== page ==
The version that was not meant to be.
This intro is longer than usual. Skip ahead to the good stuff.
In the spring of 2018, my team and I were tasked with creating an app that will feature the use of Viberate’s database. This was requested of us because of the promises made in the ICO Whitepaper by Viberate. Little did I know, this would turn out to be the longest project I worked on.
Our hands were free as to what this app was supposed to do. So we went on exploring.
I was tasked to lead the UX and UI design for this app - the guidelines were quite disappointing i.e. Follow AirBnB so there was not much room for creativity.
Since our time and resources were limited at the time, we only managed to do some secondary research and some competition analysis. We learned that there exists a market for apps offering events and decided to go that way. We had a two-day workshop with our art directors, that produced some interesting results. We found that there were some areas we could improve on with our large database and we set off to present this to the leadership. They were not pleased - apparently we did not follow the right steps at creating the product so our first idea was scrapped.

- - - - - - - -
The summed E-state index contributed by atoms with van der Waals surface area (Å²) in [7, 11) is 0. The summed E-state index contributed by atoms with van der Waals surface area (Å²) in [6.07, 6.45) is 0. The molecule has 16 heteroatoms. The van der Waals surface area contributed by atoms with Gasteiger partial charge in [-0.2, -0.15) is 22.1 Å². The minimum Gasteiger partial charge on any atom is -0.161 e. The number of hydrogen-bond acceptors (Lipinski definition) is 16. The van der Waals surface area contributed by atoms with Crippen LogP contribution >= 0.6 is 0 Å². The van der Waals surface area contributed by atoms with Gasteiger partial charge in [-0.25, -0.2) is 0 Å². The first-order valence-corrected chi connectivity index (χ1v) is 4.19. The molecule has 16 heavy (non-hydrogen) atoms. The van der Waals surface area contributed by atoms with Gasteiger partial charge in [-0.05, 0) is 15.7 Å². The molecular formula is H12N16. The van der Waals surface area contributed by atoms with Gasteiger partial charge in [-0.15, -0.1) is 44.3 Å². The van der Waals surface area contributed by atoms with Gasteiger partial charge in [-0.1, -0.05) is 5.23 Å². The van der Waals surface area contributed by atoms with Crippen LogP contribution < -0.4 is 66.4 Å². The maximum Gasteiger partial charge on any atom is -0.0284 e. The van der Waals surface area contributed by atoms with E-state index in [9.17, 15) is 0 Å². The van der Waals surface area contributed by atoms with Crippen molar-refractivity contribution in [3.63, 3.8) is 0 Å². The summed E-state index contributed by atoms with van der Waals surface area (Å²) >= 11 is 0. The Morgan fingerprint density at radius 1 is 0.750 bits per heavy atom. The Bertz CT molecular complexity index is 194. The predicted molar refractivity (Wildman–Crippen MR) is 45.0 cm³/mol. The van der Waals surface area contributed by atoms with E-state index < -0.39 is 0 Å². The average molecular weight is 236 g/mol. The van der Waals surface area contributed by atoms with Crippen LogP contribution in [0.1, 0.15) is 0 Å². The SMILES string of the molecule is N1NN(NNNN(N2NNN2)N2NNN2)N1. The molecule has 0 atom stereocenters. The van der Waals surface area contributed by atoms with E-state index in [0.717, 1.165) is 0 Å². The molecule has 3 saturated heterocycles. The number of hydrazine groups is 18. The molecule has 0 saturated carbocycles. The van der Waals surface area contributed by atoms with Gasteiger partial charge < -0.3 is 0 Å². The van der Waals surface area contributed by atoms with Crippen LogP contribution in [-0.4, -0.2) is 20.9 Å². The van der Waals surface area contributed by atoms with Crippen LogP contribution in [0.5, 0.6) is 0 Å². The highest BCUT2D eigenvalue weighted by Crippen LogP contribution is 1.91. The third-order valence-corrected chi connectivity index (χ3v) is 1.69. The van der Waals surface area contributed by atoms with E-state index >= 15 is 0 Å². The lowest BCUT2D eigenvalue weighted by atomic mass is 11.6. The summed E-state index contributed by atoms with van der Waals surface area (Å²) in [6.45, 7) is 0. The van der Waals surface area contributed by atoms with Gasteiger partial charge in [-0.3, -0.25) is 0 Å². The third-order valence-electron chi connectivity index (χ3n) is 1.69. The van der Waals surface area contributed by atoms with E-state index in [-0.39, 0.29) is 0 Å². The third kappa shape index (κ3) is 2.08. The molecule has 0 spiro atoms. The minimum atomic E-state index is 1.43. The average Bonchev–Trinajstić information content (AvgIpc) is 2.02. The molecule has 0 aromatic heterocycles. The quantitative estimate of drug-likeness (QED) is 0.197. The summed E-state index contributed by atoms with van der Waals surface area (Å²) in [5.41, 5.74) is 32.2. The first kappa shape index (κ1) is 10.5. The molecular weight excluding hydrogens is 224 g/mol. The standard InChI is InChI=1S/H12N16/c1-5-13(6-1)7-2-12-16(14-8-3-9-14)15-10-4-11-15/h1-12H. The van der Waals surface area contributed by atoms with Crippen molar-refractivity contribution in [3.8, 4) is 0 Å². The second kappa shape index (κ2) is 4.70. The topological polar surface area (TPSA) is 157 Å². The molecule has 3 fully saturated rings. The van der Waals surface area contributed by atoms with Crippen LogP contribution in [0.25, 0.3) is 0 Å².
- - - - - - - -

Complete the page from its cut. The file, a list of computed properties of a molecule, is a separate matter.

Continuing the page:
To make up for the lost time it was decided, to create another workshop, basically a hackathon, where three teams of chosen people set off to find the next big app idea.
The workshop was lead by my boss and our art director. We had two days to produce an idea and present it, and in the end, we all came to similar results. Possibly because we’re all infected by previous ideas.
The outcome of this hackathon was an app that provided users with a list of rated venues with events, additionally, there were two other functions that stood out. The Ask a local section, which was a sort of live review of a venue you were interested in, and the hotspot place, which was a live map of where people were gathering. This enabled you to choose the best location in the city to go out and never have a bad night again.